In 1962, he opened an artistic shop at San Jacopo, Florence, which became a Mecca for aspiring tenors in search of technical and interpretive advice. Away from the theatre, Filippeschi was able to follow one of his great extra-musical passions, that for football as a Fiorentina fan. In 1977, he received the “Bellini d’Oro” prize for his performances in Puritani and Norma. In the same year, he was also rewarded with the “Luculliano d’Oro” prize at the Teatro Regio di Torino. He passed away on X’mas day 1979 in his home of Via dello Sprone, Florence.

Mario FilippeschiMario was active until the early sixties and sang with a formidable strength of vocal means for about 25 years. His long and prestigious international career evolved principally in theaters of Spanish language (Spain, Portugal, islands and Latin America) but never touched centres of great operatic productions such as The Metropolitan of New York, Chicago Opera, Covent Garden, Paris Opera, the two Staatsoper of Berlin and Vienna. Occasionally he sang at the Teatro alla Scala, in Adriana Lecouvreur, Tosca and Forza, without excelling. It is a fact that important theater management never had great regard towards his real worth.

Filippeschi, endowed with conspicuous natural means, knew how to sing following an apprenticeship of five long years under an abstruse teacher Vicidomini, who was always in search of perfection. He was able to emit thunderous top notes and at the same time smorzare (extinguish the sound) a la Gayarre, Fleta and Lazaro, the legendary Spanish tenors. No wonder he was so popular and acclaimed by the Spaniards, who coined him “la voz de oro”. The Spaniards appreciate above everything else a tenor voice that rises to sharp fifths with silvery squillo and extinguishes in mezza voce in not only the centres and passages, but also the top register.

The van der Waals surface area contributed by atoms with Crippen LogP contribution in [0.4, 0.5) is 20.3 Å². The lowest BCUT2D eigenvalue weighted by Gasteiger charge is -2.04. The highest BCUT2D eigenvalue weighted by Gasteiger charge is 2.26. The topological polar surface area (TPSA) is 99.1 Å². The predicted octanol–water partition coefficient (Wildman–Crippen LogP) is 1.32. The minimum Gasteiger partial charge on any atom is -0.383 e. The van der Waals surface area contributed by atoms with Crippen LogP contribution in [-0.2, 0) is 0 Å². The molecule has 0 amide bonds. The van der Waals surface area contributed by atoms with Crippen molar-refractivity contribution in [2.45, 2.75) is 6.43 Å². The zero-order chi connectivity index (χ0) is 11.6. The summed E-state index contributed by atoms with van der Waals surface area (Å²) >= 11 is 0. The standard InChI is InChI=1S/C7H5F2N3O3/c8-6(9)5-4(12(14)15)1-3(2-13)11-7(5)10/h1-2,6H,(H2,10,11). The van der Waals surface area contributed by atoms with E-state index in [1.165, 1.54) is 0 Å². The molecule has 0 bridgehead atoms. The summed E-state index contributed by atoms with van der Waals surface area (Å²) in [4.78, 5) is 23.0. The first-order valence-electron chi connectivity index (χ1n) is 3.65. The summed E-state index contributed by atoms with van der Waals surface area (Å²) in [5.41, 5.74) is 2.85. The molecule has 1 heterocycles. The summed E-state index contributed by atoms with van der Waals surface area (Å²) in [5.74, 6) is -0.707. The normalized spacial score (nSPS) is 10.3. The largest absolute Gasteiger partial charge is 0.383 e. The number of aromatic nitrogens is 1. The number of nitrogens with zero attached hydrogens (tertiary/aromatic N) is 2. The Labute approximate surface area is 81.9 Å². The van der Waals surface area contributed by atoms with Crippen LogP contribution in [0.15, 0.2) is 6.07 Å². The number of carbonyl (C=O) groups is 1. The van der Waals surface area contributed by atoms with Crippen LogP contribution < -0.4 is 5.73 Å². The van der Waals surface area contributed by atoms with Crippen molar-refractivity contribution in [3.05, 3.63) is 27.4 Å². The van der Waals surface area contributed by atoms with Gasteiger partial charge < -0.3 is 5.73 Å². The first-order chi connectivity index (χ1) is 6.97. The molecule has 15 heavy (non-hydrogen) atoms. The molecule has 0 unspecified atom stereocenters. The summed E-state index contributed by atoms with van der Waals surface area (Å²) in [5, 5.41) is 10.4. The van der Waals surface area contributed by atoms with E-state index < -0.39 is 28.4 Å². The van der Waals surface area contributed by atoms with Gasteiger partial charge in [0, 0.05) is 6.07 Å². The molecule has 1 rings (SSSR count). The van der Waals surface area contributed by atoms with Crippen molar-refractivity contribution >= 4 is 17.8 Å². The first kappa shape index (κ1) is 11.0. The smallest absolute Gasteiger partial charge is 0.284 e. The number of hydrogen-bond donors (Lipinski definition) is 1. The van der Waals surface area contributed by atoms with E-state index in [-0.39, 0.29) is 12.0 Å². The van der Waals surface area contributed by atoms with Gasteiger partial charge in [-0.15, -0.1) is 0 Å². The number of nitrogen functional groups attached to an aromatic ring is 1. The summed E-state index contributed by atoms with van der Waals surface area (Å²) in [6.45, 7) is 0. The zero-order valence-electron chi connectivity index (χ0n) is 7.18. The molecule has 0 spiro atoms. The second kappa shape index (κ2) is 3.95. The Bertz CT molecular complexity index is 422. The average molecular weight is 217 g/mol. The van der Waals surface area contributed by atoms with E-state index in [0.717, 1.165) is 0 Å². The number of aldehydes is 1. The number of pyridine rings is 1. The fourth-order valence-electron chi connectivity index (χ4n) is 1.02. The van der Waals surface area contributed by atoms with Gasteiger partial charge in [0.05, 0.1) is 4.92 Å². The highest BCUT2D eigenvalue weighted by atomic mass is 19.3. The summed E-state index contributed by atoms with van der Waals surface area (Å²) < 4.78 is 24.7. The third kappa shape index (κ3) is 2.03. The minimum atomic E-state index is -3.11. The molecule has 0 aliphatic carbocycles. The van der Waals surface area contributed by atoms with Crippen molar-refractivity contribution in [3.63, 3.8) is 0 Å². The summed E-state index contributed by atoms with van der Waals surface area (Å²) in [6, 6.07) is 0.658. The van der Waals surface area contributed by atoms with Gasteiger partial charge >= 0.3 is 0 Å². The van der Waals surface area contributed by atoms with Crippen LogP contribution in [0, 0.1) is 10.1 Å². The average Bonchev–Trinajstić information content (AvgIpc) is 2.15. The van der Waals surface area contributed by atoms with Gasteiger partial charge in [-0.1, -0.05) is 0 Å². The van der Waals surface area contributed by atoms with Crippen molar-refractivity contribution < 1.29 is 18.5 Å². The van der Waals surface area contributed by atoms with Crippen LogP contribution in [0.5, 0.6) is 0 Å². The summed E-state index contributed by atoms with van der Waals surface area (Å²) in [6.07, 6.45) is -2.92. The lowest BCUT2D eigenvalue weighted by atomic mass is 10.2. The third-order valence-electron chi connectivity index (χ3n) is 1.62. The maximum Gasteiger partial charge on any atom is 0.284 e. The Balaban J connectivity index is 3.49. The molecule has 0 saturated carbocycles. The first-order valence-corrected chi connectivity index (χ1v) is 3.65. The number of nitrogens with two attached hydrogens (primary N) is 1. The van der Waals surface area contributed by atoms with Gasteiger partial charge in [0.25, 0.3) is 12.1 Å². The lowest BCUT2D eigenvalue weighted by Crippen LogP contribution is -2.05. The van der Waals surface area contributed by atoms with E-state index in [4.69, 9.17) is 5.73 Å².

The Tuscan tenor successfully stylized many of his performances in the repertory lirico and lirico-spinto in accordance with the tradition of 1800 belcanto, completely contrary to verismo, which was the flavor of his period. He sang Puritani and Willian Tell with great success. Lauri-Volpi became envious of Filippeschi for a while. In the end, he recognized his younger friend and colleague’ splendid voice by sending him the following postcard: “Burjasot, 23 December 1978 – Avenida Lauri-Volpi, 5. Remembering the splendid voice, I heard here at Valencia in Rigoletto and Pearl Fishers. No voice of current singers could ever be compared to yours. To day, you would be the King of tenors. Take care and think of a sincere admirer whose name is G. Lauri-Volpi, 84 years of age”.